Moses Mandla Sangweni is by nature a fighter. Little gets him down. But when a HOPE worldwide SA (HWW SA) home visitor met the 45-year-old father of 3 daughters, he had lost his fight. More than that – he had lost hope. Today, though, he is back, and is fighting to be a good father.
It all started with a car accident that claimed the life of his wife, left his 18-year-old daughter hospitalized and put him in a coma for 5 days.
After spending over 6 months in hospital Moses was left sad, confused and distraught. “I was filled with a lot of anger and stress,” he shares. When Moses first met Bonnie (home visitor) who extensively explained about the Parent Support Groups (PSGs) Moses’s hope was revived, “I knew that was the beginning of my new life,” he confessed.
“When I started attending the PSG sessions, I started to feel myself change,” he shares. After a few sessions Moses and his family started receiving monthly groceries from HWW SA and that is how he and his daughters have been surviving.
Week in and week out Moses continued attending the PSGs, sharing his life, stress and pain with the group – at which he was the only man. With the help of the PSG sessions the 45-year-old from Kwa-Zulu-Natal, also realized that he had neglected his children because of his grief of losing his wife. “When I started attending these sessions I got to realize that I can do more as a father especially for my young children. My 3 and 5-year-old daughters had been with my mother whilst I was in hospital, whilst the 18-year-old was still in hospital as well.”
“Every session I went to made me remember my children and the importance of raising them.” It shocked Moses to realize that he had become the father he never wanted to be. An absent father. “I called my mother to help bring my children to me so I can have them home with me,” he says.
“Good things started to happen. I found myself changing my attitude, losing my anger and the stress through the sessions. Opening up and finding people to talk to made me feel better and with that I was able to work on the pain of losing my wife,” Moses says. In a country where only 40% of kids grow up with both parents, Moses saw a gap of being a father figure for children of the mothers in the PSGs. “Because I was healing I was able to connect with them, and step into a fatherly role to the children of the women attending the PSG, I treated the kids as my own,” Moses says.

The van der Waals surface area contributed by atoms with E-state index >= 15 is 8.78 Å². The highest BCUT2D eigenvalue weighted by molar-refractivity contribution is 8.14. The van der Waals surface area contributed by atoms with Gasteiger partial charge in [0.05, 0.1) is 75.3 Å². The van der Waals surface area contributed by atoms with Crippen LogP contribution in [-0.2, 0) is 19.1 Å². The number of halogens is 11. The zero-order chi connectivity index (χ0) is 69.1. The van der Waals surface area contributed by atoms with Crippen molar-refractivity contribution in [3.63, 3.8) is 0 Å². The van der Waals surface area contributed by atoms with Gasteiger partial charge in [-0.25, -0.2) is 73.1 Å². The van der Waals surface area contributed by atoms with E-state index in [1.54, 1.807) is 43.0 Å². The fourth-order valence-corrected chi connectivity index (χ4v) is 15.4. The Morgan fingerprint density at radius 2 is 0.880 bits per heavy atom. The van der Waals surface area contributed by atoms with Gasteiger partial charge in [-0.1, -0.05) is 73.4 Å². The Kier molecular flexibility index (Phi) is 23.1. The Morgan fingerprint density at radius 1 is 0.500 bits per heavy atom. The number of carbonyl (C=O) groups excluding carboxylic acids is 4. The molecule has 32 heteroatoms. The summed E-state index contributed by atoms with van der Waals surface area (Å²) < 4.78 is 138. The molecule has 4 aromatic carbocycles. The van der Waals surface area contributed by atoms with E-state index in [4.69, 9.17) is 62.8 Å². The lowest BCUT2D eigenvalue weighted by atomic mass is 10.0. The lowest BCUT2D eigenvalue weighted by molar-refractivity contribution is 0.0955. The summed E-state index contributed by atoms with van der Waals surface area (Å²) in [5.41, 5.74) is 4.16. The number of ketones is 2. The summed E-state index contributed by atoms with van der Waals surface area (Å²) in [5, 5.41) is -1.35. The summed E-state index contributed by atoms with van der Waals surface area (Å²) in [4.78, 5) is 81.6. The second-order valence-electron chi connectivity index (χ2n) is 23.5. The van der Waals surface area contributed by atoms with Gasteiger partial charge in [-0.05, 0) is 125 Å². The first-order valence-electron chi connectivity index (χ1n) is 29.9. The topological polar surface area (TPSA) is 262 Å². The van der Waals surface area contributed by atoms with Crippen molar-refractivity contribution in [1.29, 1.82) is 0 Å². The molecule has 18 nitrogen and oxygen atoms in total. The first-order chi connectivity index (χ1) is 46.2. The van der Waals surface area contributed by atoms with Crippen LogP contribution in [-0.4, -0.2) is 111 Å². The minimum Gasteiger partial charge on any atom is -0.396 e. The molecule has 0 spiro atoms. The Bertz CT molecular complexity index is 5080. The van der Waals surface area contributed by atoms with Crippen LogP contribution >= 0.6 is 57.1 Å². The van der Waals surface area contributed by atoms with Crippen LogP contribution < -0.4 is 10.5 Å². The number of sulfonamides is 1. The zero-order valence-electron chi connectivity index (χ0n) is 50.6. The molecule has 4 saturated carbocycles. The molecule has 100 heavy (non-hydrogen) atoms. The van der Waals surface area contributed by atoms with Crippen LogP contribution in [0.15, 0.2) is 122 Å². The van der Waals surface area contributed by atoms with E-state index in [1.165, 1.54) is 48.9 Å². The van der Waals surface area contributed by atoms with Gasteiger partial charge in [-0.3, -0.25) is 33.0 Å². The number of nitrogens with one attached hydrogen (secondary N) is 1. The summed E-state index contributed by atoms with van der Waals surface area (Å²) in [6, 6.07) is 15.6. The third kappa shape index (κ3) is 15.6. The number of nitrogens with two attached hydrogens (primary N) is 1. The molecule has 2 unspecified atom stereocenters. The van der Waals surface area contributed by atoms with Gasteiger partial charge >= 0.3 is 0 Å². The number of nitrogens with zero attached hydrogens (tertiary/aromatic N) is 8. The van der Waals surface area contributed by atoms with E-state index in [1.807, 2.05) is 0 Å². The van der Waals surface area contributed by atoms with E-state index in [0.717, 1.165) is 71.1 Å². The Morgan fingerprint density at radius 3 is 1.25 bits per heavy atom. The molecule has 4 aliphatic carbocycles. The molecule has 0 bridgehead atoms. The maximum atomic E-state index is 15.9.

Moses, who refers to himself as ‘Mabhida’ after the ‘Moses Mabhida’ soccer stadium in Durban used his love for sports to connect with the children, and in so doing found his calling to be a coach. “I didn’t know I had so much love for children,” he shares joyfully. “I asked the PSG leader to ask the parents who attended PSG sessions to bring their children so that I could pass on my coaching talent to the young kids,” he shared passionately.
“Believe me it was like magic, they came in numbers, doing different sports activities such as volleyball, karate and soccer. And they have won a number of medals and trophies since the beginning of the club in 2017. I also train the kids self-confidence and how to remain motivated,” Moses adds.
Moses graduated from the PSG programme in November of 2017 and has made a great impact in his community. He has now started a forum for men. “I would like to thank HOPE for letting me know how good it is to become a caring father to my community. I chose to become a good example, to show the men of Carto Manor (a township in KZN) which direction they should take,” he shares.
Moses facilitates a weekly ECD Men’s forum inviting all men in his community. “The programme teaches men how to take care of their families especially kids and women. I think we have a lot of work to do here. There are so many kids who are cared for by single parents and men are not there to take responsibility,” Moses shares passionately.
He is fighting to be a good father and is helping others do the same.
By Percy Matshoba